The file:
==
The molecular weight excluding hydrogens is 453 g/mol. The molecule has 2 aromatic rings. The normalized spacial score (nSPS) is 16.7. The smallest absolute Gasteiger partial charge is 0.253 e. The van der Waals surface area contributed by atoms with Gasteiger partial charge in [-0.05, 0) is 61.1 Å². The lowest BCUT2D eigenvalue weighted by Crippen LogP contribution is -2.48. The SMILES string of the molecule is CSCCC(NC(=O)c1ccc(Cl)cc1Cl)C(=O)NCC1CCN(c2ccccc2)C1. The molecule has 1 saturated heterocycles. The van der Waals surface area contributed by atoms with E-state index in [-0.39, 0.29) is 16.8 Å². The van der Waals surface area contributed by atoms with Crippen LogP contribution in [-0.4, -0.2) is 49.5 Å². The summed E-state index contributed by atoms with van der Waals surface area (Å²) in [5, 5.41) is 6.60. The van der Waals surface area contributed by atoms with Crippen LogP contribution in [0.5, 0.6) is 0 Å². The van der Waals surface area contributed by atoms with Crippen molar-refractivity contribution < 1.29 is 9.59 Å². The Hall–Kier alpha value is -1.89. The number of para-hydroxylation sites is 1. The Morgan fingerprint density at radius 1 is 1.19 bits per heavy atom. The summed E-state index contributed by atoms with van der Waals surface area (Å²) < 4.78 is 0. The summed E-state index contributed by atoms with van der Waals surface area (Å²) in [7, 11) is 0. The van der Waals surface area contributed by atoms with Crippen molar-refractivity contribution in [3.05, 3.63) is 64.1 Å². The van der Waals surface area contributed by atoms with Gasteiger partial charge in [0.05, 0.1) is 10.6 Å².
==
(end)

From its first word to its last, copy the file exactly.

The molecular weight excluding hydrogens is 453 g/mol. The molecule has 2 aromatic rings. The normalized spacial score (nSPS) is 16.7. The smallest absolute Gasteiger partial charge is 0.253 e. The van der Waals surface area contributed by atoms with Gasteiger partial charge in [-0.05, 0) is 61.1 Å². The lowest BCUT2D eigenvalue weighted by Crippen LogP contribution is -2.48. The SMILES string of the molecule is CSCCC(NC(=O)c1ccc(Cl)cc1Cl)C(=O)NCC1CCN(c2ccccc2)C1. The molecule has 1 saturated heterocycles. The van der Waals surface area contributed by atoms with E-state index in [-0.39, 0.29) is 16.8 Å². The van der Waals surface area contributed by atoms with Crippen LogP contribution in [-0.4, -0.2) is 49.5 Å². The summed E-state index contributed by atoms with van der Waals surface area (Å²) in [5, 5.41) is 6.60. The van der Waals surface area contributed by atoms with Crippen LogP contribution in [0.5, 0.6) is 0 Å². The van der Waals surface area contributed by atoms with Crippen molar-refractivity contribution < 1.29 is 9.59 Å². The Hall–Kier alpha value is -1.89. The number of para-hydroxylation sites is 1. The Morgan fingerprint density at radius 1 is 1.19 bits per heavy atom. The summed E-state index contributed by atoms with van der Waals surface area (Å²) < 4.78 is 0. The summed E-state index contributed by atoms with van der Waals surface area (Å²) in [7, 11) is 0. The van der Waals surface area contributed by atoms with Crippen molar-refractivity contribution in [3.05, 3.63) is 64.1 Å². The van der Waals surface area contributed by atoms with Gasteiger partial charge in [0.05, 0.1) is 10.6 Å².